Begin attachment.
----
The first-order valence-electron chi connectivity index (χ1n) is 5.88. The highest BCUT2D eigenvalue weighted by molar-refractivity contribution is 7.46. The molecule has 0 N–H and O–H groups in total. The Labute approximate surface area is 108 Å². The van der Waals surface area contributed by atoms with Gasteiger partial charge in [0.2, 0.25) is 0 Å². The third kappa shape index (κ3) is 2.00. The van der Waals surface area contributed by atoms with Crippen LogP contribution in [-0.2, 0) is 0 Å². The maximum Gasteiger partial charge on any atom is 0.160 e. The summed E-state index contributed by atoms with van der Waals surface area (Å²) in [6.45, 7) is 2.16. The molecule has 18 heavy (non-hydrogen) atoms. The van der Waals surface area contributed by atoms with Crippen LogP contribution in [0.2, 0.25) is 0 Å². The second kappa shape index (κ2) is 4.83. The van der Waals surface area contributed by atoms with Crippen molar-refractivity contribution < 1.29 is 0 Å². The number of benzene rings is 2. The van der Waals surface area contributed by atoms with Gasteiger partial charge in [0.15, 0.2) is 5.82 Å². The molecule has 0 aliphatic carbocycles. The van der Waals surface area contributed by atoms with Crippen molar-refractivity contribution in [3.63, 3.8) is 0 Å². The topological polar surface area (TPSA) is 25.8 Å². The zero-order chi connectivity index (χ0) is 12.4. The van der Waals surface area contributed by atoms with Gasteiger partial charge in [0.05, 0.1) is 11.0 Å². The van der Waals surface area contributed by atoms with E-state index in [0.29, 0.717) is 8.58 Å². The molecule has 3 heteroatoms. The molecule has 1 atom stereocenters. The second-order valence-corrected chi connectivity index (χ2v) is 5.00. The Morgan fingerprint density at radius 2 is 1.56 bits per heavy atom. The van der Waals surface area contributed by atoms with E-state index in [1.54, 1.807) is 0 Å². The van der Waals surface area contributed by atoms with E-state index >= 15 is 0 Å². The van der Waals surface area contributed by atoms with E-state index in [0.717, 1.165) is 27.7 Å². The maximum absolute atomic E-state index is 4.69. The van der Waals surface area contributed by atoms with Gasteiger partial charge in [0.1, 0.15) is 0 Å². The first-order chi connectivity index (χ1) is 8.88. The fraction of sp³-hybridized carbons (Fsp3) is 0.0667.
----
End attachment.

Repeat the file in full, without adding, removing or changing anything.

The first-order valence-electron chi connectivity index (χ1n) is 5.88. The highest BCUT2D eigenvalue weighted by molar-refractivity contribution is 7.46. The molecule has 0 N–H and O–H groups in total. The Labute approximate surface area is 108 Å². The van der Waals surface area contributed by atoms with Gasteiger partial charge in [0.2, 0.25) is 0 Å². The third kappa shape index (κ3) is 2.00. The van der Waals surface area contributed by atoms with Crippen LogP contribution in [-0.2, 0) is 0 Å². The maximum Gasteiger partial charge on any atom is 0.160 e. The summed E-state index contributed by atoms with van der Waals surface area (Å²) in [6.45, 7) is 2.16. The molecule has 18 heavy (non-hydrogen) atoms. The van der Waals surface area contributed by atoms with Crippen LogP contribution in [0.2, 0.25) is 0 Å². The second kappa shape index (κ2) is 4.83. The van der Waals surface area contributed by atoms with Crippen molar-refractivity contribution < 1.29 is 0 Å². The number of benzene rings is 2. The van der Waals surface area contributed by atoms with Gasteiger partial charge in [0.15, 0.2) is 5.82 Å². The molecule has 0 aliphatic carbocycles. The van der Waals surface area contributed by atoms with Crippen molar-refractivity contribution in [3.63, 3.8) is 0 Å². The topological polar surface area (TPSA) is 25.8 Å². The zero-order chi connectivity index (χ0) is 12.4. The van der Waals surface area contributed by atoms with Gasteiger partial charge in [0.05, 0.1) is 11.0 Å². The van der Waals surface area contributed by atoms with E-state index in [0.29, 0.717) is 8.58 Å². The molecule has 3 heteroatoms. The molecule has 1 atom stereocenters. The second-order valence-corrected chi connectivity index (χ2v) is 5.00. The Morgan fingerprint density at radius 2 is 1.56 bits per heavy atom. The van der Waals surface area contributed by atoms with E-state index in [1.54, 1.807) is 0 Å². The van der Waals surface area contributed by atoms with E-state index >= 15 is 0 Å². The van der Waals surface area contributed by atoms with E-state index in [0.717, 1.165) is 27.7 Å². The maximum absolute atomic E-state index is 4.69. The van der Waals surface area contributed by atoms with Gasteiger partial charge in [0.1, 0.15) is 0 Å². The first-order chi connectivity index (χ1) is 8.88. The fraction of sp³-hybridized carbons (Fsp3) is 0.0667.